Tuesday, April 23, 2024

Growth study finds Lower Hutt lacking in water investment

A recently completed growth study by Wellington Water has revealed that significant investment is required in Lower Hutt’s water infrastructure over the next 30 years.

Wellington Water presented the information in the report to Council at a recent briefing.

This study is the result of a two-year project looking at the effects of population growth on the region’s three waters infrastructure. Lower Hutt’s population has already grown 8% since 2018 and is predicted to increase by a total of 25% over 30 years.

The key findings of the growth study are:

  • $1.27 billion is required over 30 years to meet the demand of future population growth, and to bring existing networks to target levels of service;
  • 18% of this funding – $0.23 billion – is budgeted for in Hutt City Council’s current Long-Term Plan 2021-31;
  • On average $35 million in additional funding will be needed per year for the next 30 years, to meet growth demands and bring networks to target levels of service; and
  • Stormwater improvements make up 64% ($810 million) of the estimated investment to provide these essential services for the expected population growth.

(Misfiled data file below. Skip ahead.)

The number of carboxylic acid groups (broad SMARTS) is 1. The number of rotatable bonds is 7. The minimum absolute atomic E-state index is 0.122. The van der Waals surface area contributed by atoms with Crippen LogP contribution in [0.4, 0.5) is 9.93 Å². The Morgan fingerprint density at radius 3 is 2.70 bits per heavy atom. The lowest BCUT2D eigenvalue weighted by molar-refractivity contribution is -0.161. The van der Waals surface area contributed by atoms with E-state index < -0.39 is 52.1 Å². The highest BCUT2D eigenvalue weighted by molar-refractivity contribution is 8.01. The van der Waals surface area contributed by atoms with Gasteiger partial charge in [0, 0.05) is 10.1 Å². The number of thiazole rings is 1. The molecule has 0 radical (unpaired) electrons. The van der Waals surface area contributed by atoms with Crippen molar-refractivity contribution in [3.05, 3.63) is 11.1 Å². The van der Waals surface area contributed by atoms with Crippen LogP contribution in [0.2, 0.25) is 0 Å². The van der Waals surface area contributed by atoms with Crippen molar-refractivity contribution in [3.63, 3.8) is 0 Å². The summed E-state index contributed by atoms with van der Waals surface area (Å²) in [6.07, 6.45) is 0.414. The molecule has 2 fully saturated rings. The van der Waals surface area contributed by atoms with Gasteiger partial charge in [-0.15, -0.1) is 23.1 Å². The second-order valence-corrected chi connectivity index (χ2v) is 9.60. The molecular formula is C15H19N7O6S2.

Hutt City Council Chief Executive, Jo Miller says the new growth study builds on a transformative briefing in January 2020 when the scale on the investment needed to renew and maintain the city’s three waters infrastructure was revealed.

“Lower Hutt is a growing city, which is exciting but also brings its challenges. Investment in infrastructure is one of those clear challenges,” Ms Miller said.

“This study shows a lot of work needs to be done to meet the demands of future growth in our three waters infrastructure especially in our city’s stormwater network.

“The growth study clearly shows Hutt City Council needs to continue to prioritise investment in this important area,” she said.

Wellington Water Chief Executive, Colin Crampton acknowledged the scale of the study’s findings and what it means for Lower Hutt. He noted Council’s current level of three waters infrastructure renewals investment is considered good in terms of halting the backlog of renewals, but said Council was still behind.

“A peer review by the Water Industry Commission for Scotland suggested the level of capital investment was on the light side based on comparisons with other cities,” said Mr Crampton.

Hutt City Council in its 2021-31 Long Term Plan agreed to spend $587 million on capital expenditure compared to $257 million in its 2018-2028 Long Term Plan.

Hutt City Council is now preparing more comprehensive advice for further consideration. This will be subject of a more detailed briefing for the incoming council following the local government election in October, Council said in a statement.

Wellington Water’s presentation and the growth study can be viewed here.

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